Older workers double-dipping on super don’t need travel perk as well.

Winston Peters suspects a dark plot is afoot in Auckland with the connivance of the National Government to destroy his SuperGold card. I hope he is right.

Cardholders were told this week that from July 1 they will need to buy a new gold version of Auckland Transport's card for $10 and put a minimum of $5 credit on it, presumably in case they forget to check out when they have had a ride on buses, trains or ferries for nothing. So initially at least, nothing will change, except national superannuitants will have to fork out $15 which Grey Power calls "cruel".

But there was a line in the Budget that reinforced Winston's suspicion. Bill English announced, "$41 million of additional funding to provide certainty for more than 670,000 cardholders across New Zealand". In the small print this is a freeze of $10,224 every year for the next four years as ever more of the baby boom reach 65.

When the squeeze comes, a local body - a non-elected one at that - will find it easier than a government to trim this benefit few of us need and none of us deserve.


I say "us" because in six months I will qualify for the damned thing. Hence I now prefer the term "national superannuitants" to "pensioners", though since I hope to continue earning a living for a good few years yet, I don't think I should get the pension either. The World Health Organisation noted this week that life expectancy has risen by five years in a remarkably short time, well within the period since we last set the superannuation age.

I think 70 would be about right, if we have to have a fixed age. Even better would be to make it available from age 60 so long as you didn't have an equivalent income from any other source. Some people need it long before 65 but a rapidly increasing number are choosing to work well past that age. They should not be double-dipping.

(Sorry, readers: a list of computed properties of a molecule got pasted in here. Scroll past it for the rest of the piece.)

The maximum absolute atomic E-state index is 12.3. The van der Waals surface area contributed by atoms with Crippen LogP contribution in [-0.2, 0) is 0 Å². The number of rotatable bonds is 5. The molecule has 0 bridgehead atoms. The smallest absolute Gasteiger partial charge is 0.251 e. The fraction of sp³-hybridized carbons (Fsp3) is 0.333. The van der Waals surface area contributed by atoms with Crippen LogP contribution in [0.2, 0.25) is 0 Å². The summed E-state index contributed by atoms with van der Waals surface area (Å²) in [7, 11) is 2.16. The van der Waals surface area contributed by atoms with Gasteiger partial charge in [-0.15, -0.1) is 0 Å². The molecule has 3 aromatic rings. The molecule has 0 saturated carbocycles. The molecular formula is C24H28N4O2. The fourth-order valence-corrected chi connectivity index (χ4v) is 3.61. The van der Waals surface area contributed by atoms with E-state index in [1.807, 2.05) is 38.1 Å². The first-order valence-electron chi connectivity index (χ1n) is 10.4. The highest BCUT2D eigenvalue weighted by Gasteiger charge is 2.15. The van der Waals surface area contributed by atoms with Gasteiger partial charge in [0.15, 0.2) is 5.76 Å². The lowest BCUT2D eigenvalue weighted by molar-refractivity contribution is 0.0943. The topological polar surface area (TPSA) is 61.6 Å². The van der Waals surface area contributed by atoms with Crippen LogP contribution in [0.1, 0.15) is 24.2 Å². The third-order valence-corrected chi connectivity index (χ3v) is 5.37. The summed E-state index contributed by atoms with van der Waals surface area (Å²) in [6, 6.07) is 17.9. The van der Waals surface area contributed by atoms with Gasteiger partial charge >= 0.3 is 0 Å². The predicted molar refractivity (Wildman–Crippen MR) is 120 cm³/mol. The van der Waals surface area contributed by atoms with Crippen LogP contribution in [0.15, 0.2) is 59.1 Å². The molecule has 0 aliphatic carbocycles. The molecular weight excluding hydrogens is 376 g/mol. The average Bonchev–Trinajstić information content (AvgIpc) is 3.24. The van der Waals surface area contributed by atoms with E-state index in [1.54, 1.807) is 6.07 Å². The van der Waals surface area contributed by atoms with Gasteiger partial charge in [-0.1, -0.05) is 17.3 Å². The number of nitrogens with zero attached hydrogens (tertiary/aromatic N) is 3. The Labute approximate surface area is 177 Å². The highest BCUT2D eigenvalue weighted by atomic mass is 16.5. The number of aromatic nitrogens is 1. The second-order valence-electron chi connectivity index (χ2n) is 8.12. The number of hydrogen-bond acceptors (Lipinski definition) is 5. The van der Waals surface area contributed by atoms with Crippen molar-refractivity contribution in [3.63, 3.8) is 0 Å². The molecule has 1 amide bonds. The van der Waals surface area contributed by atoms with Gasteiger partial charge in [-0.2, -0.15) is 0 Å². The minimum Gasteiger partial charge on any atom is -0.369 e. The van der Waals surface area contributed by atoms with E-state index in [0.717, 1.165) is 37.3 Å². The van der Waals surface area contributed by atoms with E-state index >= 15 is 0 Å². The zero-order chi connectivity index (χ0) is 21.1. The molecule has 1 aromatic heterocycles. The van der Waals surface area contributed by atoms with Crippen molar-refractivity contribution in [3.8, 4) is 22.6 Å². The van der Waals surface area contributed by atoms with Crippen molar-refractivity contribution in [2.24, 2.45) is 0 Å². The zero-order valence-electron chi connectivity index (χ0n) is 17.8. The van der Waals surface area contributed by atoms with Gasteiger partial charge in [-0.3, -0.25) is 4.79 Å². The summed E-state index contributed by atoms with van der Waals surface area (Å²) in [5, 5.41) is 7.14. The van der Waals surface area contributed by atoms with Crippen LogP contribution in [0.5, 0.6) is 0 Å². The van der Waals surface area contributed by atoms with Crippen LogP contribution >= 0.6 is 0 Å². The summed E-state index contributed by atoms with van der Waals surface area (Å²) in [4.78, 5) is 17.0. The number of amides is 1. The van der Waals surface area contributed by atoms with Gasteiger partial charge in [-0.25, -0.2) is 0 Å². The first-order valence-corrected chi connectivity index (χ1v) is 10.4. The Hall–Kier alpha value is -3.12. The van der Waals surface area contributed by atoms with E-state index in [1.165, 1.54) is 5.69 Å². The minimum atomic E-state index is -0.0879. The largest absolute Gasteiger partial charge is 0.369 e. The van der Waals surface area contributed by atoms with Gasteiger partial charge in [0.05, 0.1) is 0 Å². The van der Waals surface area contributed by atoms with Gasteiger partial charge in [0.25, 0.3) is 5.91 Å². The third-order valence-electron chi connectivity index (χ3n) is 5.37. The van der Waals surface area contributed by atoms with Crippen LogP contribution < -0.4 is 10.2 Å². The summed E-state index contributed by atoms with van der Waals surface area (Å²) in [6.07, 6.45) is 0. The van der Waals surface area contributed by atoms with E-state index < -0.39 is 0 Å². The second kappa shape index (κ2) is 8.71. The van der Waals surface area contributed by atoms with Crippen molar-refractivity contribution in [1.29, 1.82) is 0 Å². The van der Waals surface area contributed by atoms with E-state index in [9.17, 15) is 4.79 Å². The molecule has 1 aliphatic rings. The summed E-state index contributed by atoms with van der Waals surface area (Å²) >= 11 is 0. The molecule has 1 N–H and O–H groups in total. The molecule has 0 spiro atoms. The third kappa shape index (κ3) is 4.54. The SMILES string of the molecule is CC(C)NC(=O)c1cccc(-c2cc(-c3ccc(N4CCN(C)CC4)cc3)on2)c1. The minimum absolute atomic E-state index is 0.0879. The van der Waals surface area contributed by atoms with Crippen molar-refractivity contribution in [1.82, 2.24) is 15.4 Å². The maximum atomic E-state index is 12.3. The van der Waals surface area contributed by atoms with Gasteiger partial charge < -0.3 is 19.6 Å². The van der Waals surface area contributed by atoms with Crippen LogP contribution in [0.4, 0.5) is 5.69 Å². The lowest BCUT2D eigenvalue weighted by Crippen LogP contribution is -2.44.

I am immensely proud of the changes my generation has made to the New Zealand economy. When you look around the world now it is hard to find any developed country that is doing as well. Many of them are still trying to recover from the global crisis nearly eight years ago. After all this time they are struggling to regain a healthy growth rate having taken an overdose of the Keynesian cure for depression.

They have been printing so much money to keep themselves afloat they have become dependent on it. Each time their central bank sees a glimmer of returning growth and tries to wean them off the drug, the growth falters and they are quickly put back on the pump. It's taking so long that I can't help but wonder, would they be in better shape by now if they had taken the hit from Wall St and let their economies recover normally?

That is more or less what we did when we elected our first baby-boom government. It's Cabinet were protesters of the 1960s, liberals who had been waiting to change the world. They came to power after defeating a stubborn old tusker of the wartime generation who even in defeat tried to tell them what to do. They seized the moment.

They read their Treasury briefings, previously a state secret, and made them public. Reading them told us why the economy had been sick for so long. We had to repudiate something much more important than nuclear ships and Springbok tours, the whole fortress economy had to go and, with it, the "universal" benefits of the welfare state.

Universal family benefits were replaced with means tests for need. The young took the hit but the wartime generation dug in against a surcharge on superannuation claimants with private means. They had a champion in Winston, the baby boom's in-house contrarian, and got a reprieve. But they're almost gone now.

The baby boom began to collect superannuation five years ago. I'm immensely proud of the economy we have made but it has been rough on the generation coming after us. They have graduated with student loans to pay back, jobs are harder to get and not as secure as ours were, now they face rents and house prices fuelled both by the baby boom's property investments and its failure to include an effective capital gains tax in its economic reforms.


To see today's pensioners go to a Rolling Stones concert. They may not look as fit as the band but nor do they look like old folk who would be trapped at home if they didn't have a free pass. On weekend ferries to Waiheke they joke about Winston's card and wonder how long it can last.